The mission at Bamboo Village is to preserve a way of life (agriculture-based) in the face of a changing world where local village economies are subject to global economic changes. Much more than that – it is to create something for this area to live sustainably and healthily and to prevent brain drain; to keep young people there, rather than running off to the city to work as a tech customer service representative. URAVU meaning “Spring” or “source of life”, was started in 1996 by a group of Indians who had met in college and were politically active who wanted to help make a change (fun fact Kerala is the only state in India that democratically voted a Communist Government). When I pressed, Sivaraaj pin pointed the two main reasons for starting this work here – to break the caste system and to address environmental concerns that were coming about at the time. I asked him what changes he has seen since starting, and he said that “we have gotten women out of the home, and we have been a pacifier for the religious tension that boiled over a few years ago.” He indicates that the organization has gained a lot of respect for hiring all types of people (all religions) especially tribal people and women, and helping the community in an objective way.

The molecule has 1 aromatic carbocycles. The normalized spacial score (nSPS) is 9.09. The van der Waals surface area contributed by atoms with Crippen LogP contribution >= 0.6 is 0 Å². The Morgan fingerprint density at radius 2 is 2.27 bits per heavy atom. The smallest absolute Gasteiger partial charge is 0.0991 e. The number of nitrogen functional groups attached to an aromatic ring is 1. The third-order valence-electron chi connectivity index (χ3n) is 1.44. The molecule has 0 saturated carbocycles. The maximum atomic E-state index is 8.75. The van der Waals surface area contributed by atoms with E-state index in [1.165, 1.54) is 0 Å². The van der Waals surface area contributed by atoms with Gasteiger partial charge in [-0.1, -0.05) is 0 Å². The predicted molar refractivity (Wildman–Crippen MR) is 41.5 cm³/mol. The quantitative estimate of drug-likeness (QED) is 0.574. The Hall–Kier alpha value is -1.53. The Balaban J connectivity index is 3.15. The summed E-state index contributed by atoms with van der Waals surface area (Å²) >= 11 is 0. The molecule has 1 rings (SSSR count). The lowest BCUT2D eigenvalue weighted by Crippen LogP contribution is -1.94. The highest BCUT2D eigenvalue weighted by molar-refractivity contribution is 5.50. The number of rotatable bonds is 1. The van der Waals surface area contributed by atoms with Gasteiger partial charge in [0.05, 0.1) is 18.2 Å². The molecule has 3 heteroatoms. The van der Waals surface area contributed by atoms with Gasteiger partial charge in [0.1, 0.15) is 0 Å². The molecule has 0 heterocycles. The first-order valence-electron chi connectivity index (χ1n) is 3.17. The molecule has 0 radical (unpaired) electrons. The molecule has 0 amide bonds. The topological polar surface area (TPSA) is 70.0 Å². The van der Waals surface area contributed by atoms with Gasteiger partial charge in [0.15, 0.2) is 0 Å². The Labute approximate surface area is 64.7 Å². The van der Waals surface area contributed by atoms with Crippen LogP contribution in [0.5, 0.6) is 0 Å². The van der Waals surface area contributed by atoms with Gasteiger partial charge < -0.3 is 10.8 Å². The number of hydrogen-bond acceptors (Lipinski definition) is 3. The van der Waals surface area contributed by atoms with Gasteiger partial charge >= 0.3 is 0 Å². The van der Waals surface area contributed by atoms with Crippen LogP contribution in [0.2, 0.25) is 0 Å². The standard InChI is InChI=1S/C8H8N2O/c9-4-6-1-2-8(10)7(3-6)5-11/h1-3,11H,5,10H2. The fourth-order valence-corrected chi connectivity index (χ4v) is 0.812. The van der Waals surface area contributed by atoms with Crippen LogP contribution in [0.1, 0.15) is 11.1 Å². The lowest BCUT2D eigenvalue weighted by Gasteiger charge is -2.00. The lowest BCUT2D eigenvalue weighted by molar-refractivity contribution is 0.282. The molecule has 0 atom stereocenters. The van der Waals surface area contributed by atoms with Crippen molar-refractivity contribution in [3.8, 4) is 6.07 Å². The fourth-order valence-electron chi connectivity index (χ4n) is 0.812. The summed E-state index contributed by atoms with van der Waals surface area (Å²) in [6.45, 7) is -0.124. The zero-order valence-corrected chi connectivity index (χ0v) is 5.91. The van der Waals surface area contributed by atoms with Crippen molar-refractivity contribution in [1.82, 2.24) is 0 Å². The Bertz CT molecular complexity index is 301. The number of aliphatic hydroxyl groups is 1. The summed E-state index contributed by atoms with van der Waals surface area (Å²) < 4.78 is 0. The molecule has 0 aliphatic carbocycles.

The village is that of Thrikkaipetta people and 150-200 people are employed as part-time factory workers or farmers. The focus is on empowering women in the community, along with Tribal people (lowest in caste system), and Farmers. The economic downturn in the 90’s (and other factors) caused insurmountable debt for farmers that resulted in hundreds of local farmer suicides. This has rocked the rural communities throughout southern India – leaving widows who have inherited the debt, and are deemed un-marryable. Uravu now pays farmers to plant bamboo and employs mostly women.
As Daniel puts it – “Bamboo is the center. Bamboo is also the symbol.” It is sustainable wood – grows quickly and easily here (they have over 30 varieties- each used to make different things from incense sticks to construction beams to hangers). Bamboo is essentially a large, strong grass that one can cut and watch regrow. Bamboo is an interesting plant. I happened to be in the area when one common species of Bamboo had just flowered, produced “bamboo rice” and was in the process of dying (only to regrow again next year). In this local species, this happens only every 40 years!
Nicole LaCount is a traveling science teacher who is based in the Bay Area, California
Continue reading about her adventure below:
Finding Bamboo Village – Part 1
Learnings from Bamboo Village – Part 3